Most of the larger “offshore” fisheries are managed by the Australian Commonwealth, while most of the coastal and inshore fisheries fall under the jurisdiction of the Australian states or territories. Progressive Commonwealth bycatch management policy and programmes make the Australian fisheries of particular interest (Australian Fisheries Management Authority, 2000). The overarching objective of the policy is to ensure that bycatch species and populations are maintained and that fisheries are ecologically sustainable through bycatch reduction, improved protection of vulnerable/threatened species and minimizing adverse impacts of fishing on the marine environment.

Bycatch action plans[53] have been completed for the following fisheries managed by the Australian Fisheries Management Authority:

These action plans are of particular interest in relation to TEDs, BRDs and mitigation measures for seabirds in longline fisheries and are further discussed in Section 4.4.1. Environmental impact assessments are also required in Australia for fisheries from which products are exported.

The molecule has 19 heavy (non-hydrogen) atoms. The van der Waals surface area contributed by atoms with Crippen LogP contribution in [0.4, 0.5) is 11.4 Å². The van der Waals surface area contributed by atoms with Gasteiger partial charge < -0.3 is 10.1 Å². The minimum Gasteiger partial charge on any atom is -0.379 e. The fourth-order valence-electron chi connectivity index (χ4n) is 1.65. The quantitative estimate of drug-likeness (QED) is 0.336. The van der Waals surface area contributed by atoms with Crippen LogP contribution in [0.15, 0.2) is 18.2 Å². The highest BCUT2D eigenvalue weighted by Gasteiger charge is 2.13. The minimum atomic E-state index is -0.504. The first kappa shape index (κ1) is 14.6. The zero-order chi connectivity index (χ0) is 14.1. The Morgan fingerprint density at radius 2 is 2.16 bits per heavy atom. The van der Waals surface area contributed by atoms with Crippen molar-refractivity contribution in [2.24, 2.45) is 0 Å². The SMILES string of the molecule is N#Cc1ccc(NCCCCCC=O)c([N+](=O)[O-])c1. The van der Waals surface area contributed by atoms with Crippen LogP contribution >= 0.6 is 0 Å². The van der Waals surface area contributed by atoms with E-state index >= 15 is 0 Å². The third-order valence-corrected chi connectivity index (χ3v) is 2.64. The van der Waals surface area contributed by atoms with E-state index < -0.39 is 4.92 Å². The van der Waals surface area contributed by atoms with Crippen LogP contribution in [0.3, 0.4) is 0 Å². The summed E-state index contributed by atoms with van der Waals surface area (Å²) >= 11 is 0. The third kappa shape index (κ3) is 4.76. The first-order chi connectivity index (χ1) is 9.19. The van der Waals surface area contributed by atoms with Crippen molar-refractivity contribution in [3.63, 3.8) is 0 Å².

Three northern shrimp fisheries, northern prawn (Gulf of Carpentaria), Torres Strait and Queensland trawl fisheries jointly discard approximately 80 000 tonnes. The southeast trawl fisheries targeting redfish, tiger flathead, orange roughy and blue grenadier discard approximately 17 000 tonnes with discard rates of 45 and 10 percent for the east and west fisheries respectively. The New South Wales (NSW) oceanic prawn has a high discard rate (88.7 percent) generating approximately 16 000 tonnes of discards. Experiments have demonstrated that the use of BRDs results in a reduction of up to 90 percent in unwanted bycatch in the NSW prawn fisheries and that square mesh panels can be selective for larger prawns (Broadhurst, 2003). BRDs are now mandatory in inshore/estuarine prawn fisheries. Progressive implementation of bycatch action plans is likely to reduce the discards and discard rates presented above. Several smaller fisheries also have high discard rates, e.g. NSW beach seine (58 percent) and the NSW ocean haul (38 percent).